There is so much solo piano music out there these days, so much so that it’s often hard to distinguish between artists, their music, or what they are trying to achieve. What you end up with quite often is just a continuous series of musical wallpapers that don’t change much in tone, color, or any other elements. Part of the reason why it is currently so popular though is the fact that when people are doing so much work, mostly from home, it turns out to be a perfect foil for your work.
But, then, when artists are concerned, how do you stand out, or how do you come up with something that stands out and is something that listeners will come back to? To do that, great technique and musical knowledge will not be the sole things that can cut it.
You can approach that possibility in one of the two manners. Think out the pieces in great detail, and meticulously put musical pieces together. Or, let your imagination and improvisational flow work instinctively. Of course this second approach, usually requires much more knowledge, technique, and above all imagination.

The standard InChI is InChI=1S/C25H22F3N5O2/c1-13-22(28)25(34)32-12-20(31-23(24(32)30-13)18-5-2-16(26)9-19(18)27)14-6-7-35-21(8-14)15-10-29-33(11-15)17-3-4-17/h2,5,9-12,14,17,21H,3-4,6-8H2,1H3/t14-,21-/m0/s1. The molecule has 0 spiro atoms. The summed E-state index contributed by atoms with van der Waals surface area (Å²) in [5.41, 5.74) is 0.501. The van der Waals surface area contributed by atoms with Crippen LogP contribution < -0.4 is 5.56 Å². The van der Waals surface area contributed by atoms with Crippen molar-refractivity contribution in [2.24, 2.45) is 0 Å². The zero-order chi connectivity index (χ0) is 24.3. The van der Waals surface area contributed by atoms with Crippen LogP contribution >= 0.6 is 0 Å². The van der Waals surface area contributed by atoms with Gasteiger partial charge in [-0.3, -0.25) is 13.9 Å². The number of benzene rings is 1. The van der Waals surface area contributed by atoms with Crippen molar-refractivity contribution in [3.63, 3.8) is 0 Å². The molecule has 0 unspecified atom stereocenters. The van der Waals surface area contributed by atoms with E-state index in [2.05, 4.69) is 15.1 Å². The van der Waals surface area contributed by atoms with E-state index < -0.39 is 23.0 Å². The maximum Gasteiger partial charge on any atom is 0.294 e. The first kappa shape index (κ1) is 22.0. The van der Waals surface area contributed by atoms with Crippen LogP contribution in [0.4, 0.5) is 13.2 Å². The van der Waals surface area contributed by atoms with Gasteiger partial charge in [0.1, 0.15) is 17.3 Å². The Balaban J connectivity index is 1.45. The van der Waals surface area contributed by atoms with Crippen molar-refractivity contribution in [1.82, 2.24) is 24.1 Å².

That second approach is what Didacte, a French artist living in Stockholm, Sweden takes on his most recent EP, Revenir. Quite risky, but within the five compositions, or should we say improvisations here, Didacte was able to draw upon both his knowledge and imagination. He actually gives the tracks here space to breathe while at the same time not completely abandoning structure and form.
Actually, as if he simply gave his music a chance to structure itself, without him intervening afterward as little as possible. And the concept worked completely in his favor. It is music that can certainly serve as a background, but a background that makes sense and has a purpose, that is something that you can actually enjoy listening to. Can we ask for a bit more, please?
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